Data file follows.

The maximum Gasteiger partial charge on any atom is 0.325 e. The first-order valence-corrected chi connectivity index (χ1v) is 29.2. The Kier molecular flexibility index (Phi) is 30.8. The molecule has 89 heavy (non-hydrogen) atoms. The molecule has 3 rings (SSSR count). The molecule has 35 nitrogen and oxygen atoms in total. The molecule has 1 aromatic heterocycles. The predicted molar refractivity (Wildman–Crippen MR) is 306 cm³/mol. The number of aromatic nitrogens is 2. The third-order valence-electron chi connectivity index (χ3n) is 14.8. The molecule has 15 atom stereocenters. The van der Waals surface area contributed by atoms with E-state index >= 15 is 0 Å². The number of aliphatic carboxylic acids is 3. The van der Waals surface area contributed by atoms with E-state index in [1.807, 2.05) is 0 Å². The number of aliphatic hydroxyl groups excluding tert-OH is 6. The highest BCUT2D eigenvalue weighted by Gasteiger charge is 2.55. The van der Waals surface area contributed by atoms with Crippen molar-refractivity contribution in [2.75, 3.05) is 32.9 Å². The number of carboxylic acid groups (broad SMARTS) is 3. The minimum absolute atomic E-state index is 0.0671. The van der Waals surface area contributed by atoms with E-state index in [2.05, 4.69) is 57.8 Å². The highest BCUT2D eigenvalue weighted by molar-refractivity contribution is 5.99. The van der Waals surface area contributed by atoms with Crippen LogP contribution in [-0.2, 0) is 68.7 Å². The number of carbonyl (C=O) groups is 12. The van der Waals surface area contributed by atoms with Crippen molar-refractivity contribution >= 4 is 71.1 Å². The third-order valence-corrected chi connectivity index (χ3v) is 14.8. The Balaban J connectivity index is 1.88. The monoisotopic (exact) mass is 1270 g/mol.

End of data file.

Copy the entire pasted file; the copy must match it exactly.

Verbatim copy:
The maximum Gasteiger partial charge on any atom is 0.325 e. The first-order valence-corrected chi connectivity index (χ1v) is 29.2. The Kier molecular flexibility index (Phi) is 30.8. The molecule has 89 heavy (non-hydrogen) atoms. The molecule has 3 rings (SSSR count). The molecule has 35 nitrogen and oxygen atoms in total. The molecule has 1 aromatic heterocycles. The predicted molar refractivity (Wildman–Crippen MR) is 306 cm³/mol. The number of aromatic nitrogens is 2. The third-order valence-electron chi connectivity index (χ3n) is 14.8. The molecule has 15 atom stereocenters. The van der Waals surface area contributed by atoms with E-state index >= 15 is 0 Å². The number of aliphatic carboxylic acids is 3. The van der Waals surface area contributed by atoms with E-state index in [1.807, 2.05) is 0 Å². The number of aliphatic hydroxyl groups excluding tert-OH is 6. The highest BCUT2D eigenvalue weighted by Gasteiger charge is 2.55. The van der Waals surface area contributed by atoms with Crippen molar-refractivity contribution in [2.75, 3.05) is 32.9 Å². The number of carboxylic acid groups (broad SMARTS) is 3. The minimum absolute atomic E-state index is 0.0671. The van der Waals surface area contributed by atoms with E-state index in [2.05, 4.69) is 57.8 Å². The highest BCUT2D eigenvalue weighted by molar-refractivity contribution is 5.99. The van der Waals surface area contributed by atoms with Crippen LogP contribution in [-0.2, 0) is 68.7 Å². The number of carbonyl (C=O) groups is 12. The van der Waals surface area contributed by atoms with Crippen molar-refractivity contribution >= 4 is 71.1 Å². The third-order valence-corrected chi connectivity index (χ3v) is 14.8. The Balaban J connectivity index is 1.88. The monoisotopic (exact) mass is 1270 g/mol.